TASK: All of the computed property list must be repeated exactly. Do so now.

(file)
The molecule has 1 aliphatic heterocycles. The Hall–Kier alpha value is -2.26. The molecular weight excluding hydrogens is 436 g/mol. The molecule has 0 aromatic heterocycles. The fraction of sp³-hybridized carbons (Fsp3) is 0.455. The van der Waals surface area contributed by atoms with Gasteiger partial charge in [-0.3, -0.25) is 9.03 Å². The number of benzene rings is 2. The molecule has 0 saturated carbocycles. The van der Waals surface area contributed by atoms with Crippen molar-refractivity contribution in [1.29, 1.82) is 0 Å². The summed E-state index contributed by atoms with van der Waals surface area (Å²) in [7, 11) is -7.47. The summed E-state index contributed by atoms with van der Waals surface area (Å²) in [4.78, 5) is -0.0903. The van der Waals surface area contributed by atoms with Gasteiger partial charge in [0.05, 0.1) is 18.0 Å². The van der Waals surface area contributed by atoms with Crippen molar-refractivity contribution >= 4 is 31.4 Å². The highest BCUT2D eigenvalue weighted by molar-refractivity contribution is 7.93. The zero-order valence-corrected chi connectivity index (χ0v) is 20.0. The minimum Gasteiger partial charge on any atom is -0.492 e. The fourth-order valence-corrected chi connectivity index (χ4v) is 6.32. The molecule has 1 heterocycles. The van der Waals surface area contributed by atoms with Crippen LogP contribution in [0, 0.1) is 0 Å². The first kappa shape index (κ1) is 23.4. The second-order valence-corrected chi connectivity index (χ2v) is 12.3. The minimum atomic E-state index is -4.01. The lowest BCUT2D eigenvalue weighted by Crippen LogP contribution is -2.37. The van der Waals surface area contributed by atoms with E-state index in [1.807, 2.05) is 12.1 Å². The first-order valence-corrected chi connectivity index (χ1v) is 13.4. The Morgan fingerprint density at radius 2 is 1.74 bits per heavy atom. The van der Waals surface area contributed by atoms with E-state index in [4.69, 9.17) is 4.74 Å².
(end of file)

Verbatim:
The molecule has 1 aliphatic heterocycles. The Hall–Kier alpha value is -2.26. The molecular weight excluding hydrogens is 436 g/mol. The molecule has 0 aromatic heterocycles. The fraction of sp³-hybridized carbons (Fsp3) is 0.455. The van der Waals surface area contributed by atoms with Gasteiger partial charge in [-0.3, -0.25) is 9.03 Å². The number of benzene rings is 2. The molecule has 0 saturated carbocycles. The van der Waals surface area contributed by atoms with Crippen molar-refractivity contribution in [1.29, 1.82) is 0 Å². The summed E-state index contributed by atoms with van der Waals surface area (Å²) in [7, 11) is -7.47. The summed E-state index contributed by atoms with van der Waals surface area (Å²) in [4.78, 5) is -0.0903. The van der Waals surface area contributed by atoms with Gasteiger partial charge in [0.05, 0.1) is 18.0 Å². The van der Waals surface area contributed by atoms with Crippen molar-refractivity contribution >= 4 is 31.4 Å². The highest BCUT2D eigenvalue weighted by molar-refractivity contribution is 7.93. The zero-order valence-corrected chi connectivity index (χ0v) is 20.0. The minimum Gasteiger partial charge on any atom is -0.492 e. The fourth-order valence-corrected chi connectivity index (χ4v) is 6.32. The molecule has 1 heterocycles. The van der Waals surface area contributed by atoms with Crippen LogP contribution in [0, 0.1) is 0 Å². The first kappa shape index (κ1) is 23.4. The second-order valence-corrected chi connectivity index (χ2v) is 12.3. The minimum atomic E-state index is -4.01. The lowest BCUT2D eigenvalue weighted by Crippen LogP contribution is -2.37. The van der Waals surface area contributed by atoms with E-state index in [1.807, 2.05) is 12.1 Å². The first-order valence-corrected chi connectivity index (χ1v) is 13.4. The Morgan fingerprint density at radius 2 is 1.74 bits per heavy atom. The van der Waals surface area contributed by atoms with E-state index in [4.69, 9.17) is 4.74 Å².